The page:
Kosovan created and developed his project without any help from investors. Moreover, he launched his fund SMRK to support IT-startups. For example, in 2015 the fund invested 1 million dollars in the development of startup Ajax Systems.

MacPaw is registered in the U.S., but the central office with more than 80 employees, most of whom are Ukrainians, is based in Kyiv. It does not matter where the employee comes from, writes MacPaw’s founder in his article for Ukrainian media ain.ua, the most important criteria, are professionalism and ability to think outside the box.

UKRAINE – NEW TECHNOLOGY HUB?

Notably, that even after developing into world-known businesses Ukrainian startups don’t leave the country. Also, Ukrainian research and development centers are often the key innovators for many global companies such as Samsung, Boeing, Ericsson, ABBYY, UpWork, Siemens, Oracle, Wargaming, NetCracker, Ericsson, Huawei and many others. According to the IT Ukraine industry report that covers Ukrainian IT outsourcing and software R&D capacity, there are more than 100 R&D-centers of tech companies in Ukraine representing different sectors from telecom to e-commerce, from software to gaming.

Despite the conflict with Russia and political turbulence, Ukraine is already a thriving technology center with a #3 share of IT-services in its exports – about $2,5 – 3 billion yearly. Software R&D sector and IT service grow every year by double-digit figures. But what is the explanation of the popularity of Ukraine?

According to the freelance site Upwork (former Elance), Ukraine is the third best spot in the world to find specialists with advanced skills capable of undertaking complex projects. Ukraine, one of the best-educated countries in Europe, graduates about 15 thousand of IT professionals per year, says recent IT Ukraine industry report, released by Ukraine Digital News and AVentures Capital. For now, Ukraine has the highest number of IT specialists in Central Europe and the number of IT-companies in the country exceeds 1 000. Also, about 30 000 of Ukrainian IT professionals have international Brainbench Certificates that makes Ukraine the third country in the Top-50 countries with the largest number of certified IT-specialists.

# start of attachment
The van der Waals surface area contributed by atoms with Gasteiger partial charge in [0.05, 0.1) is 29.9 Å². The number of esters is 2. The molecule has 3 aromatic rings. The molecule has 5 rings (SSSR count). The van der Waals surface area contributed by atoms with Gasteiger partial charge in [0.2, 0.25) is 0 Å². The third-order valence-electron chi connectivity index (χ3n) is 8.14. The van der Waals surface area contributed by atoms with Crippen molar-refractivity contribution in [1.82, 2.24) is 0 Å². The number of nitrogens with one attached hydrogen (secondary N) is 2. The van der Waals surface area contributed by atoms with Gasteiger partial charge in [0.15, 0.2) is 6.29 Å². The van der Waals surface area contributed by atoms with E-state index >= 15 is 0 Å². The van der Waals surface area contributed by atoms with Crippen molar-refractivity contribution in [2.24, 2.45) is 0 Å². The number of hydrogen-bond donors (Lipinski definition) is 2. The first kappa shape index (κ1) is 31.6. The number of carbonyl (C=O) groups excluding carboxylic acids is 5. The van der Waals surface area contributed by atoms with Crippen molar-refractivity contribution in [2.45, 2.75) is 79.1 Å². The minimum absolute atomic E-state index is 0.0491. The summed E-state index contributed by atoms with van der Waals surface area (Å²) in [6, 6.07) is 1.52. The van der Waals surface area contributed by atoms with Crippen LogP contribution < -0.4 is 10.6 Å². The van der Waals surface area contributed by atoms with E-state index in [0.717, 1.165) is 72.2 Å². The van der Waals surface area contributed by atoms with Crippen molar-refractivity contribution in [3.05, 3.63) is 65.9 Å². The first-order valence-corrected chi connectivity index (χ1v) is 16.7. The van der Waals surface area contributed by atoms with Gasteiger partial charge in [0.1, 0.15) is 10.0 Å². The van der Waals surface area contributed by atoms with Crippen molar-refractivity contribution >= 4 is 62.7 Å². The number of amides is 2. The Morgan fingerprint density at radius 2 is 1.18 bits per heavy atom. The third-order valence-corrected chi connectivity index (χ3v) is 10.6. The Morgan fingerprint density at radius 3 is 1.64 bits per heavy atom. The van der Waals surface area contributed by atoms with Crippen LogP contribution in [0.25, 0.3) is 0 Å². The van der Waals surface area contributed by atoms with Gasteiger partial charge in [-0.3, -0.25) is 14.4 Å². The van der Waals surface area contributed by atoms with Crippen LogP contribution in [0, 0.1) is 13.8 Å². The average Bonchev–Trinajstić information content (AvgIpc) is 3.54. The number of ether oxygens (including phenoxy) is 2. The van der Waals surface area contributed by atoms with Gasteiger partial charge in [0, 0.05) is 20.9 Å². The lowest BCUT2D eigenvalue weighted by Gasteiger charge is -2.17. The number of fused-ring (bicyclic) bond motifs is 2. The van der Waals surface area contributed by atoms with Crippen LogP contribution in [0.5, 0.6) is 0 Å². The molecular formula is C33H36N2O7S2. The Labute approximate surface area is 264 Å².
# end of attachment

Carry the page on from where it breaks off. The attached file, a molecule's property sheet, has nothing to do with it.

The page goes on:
Another advantage of Ukraine for businesses is the ability to utilize resources more efficiently. The average wage rate of the US-based developers is 50-250 dollars per hour comparing 30-100 dollars that charge developers from Eastern Europe. Moreover, these affordable prices are combined with a high-quality service.

The ease of communication can also be mentioned among the benefits of conducting research and development activities in Ukrainian cities as all of Ukrainian developers and PMs, have intermediate and higher level of English. Ukrainian IT-workers also demonstrate serious business approach and ensure smooth business operations, including punctuality, transparent project management, and fundamental task performance.

CAN UKRAINE BECOME THE NEXT SILICON VALLEY? 

It is hard to tell. But this question has already been asked by Dailymail. Meanwhile, Forbes characterizes Ukraine as a new Tech Mecca, underlining the country’s base of talent and technology infrastructure and Huffingtonpost warns not to undervalue Ukraine’s technological advances and its impact on the global tech scene. Can they be right? You shouldn’t bet against it.

Source: edgica.com

8 Striking IoT Smart Devices Made In Ukraine

Petcube and Branto aren’t the only Ukrainian gadgets. This article will tell you more about a window blind with solar batteries, a key to all lockers, a voice mask that allows to speak in private, lucid dreams generator and a lot of other amazing inventions waiting in the wings.

Cardiomo